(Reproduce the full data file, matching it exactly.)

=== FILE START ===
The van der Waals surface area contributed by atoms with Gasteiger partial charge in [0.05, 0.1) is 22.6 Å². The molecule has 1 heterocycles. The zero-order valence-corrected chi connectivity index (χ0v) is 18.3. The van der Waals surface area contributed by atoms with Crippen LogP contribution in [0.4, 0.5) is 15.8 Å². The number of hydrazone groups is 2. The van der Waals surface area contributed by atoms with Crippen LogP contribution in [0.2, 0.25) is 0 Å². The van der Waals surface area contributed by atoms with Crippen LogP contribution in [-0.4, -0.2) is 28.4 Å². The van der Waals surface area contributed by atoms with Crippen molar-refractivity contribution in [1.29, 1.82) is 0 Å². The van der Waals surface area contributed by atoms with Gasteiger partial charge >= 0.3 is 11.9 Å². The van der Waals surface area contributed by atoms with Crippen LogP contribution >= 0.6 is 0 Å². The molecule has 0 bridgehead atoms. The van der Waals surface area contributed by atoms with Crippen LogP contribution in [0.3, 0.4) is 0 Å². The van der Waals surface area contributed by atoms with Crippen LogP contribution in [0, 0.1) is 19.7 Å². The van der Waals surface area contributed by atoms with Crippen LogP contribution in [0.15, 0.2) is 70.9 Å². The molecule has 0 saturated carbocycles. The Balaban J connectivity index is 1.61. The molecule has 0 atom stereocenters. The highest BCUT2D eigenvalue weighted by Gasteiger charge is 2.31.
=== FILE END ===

The van der Waals surface area contributed by atoms with Gasteiger partial charge in [0.05, 0.1) is 22.6 Å². The molecule has 1 heterocycles. The zero-order valence-corrected chi connectivity index (χ0v) is 18.3. The van der Waals surface area contributed by atoms with Crippen LogP contribution in [0.4, 0.5) is 15.8 Å². The number of hydrazone groups is 2. The van der Waals surface area contributed by atoms with Crippen LogP contribution in [0.2, 0.25) is 0 Å². The van der Waals surface area contributed by atoms with Crippen LogP contribution in [-0.4, -0.2) is 28.4 Å². The van der Waals surface area contributed by atoms with Crippen molar-refractivity contribution in [1.29, 1.82) is 0 Å². The van der Waals surface area contributed by atoms with Gasteiger partial charge >= 0.3 is 11.9 Å². The van der Waals surface area contributed by atoms with Crippen LogP contribution >= 0.6 is 0 Å². The molecule has 0 bridgehead atoms. The van der Waals surface area contributed by atoms with Crippen LogP contribution in [0.3, 0.4) is 0 Å². The van der Waals surface area contributed by atoms with Crippen LogP contribution in [0, 0.1) is 19.7 Å². The van der Waals surface area contributed by atoms with Crippen LogP contribution in [0.15, 0.2) is 70.9 Å². The molecule has 0 saturated carbocycles. The Balaban J connectivity index is 1.61. The molecule has 0 atom stereocenters. The highest BCUT2D eigenvalue weighted by Gasteiger charge is 2.31.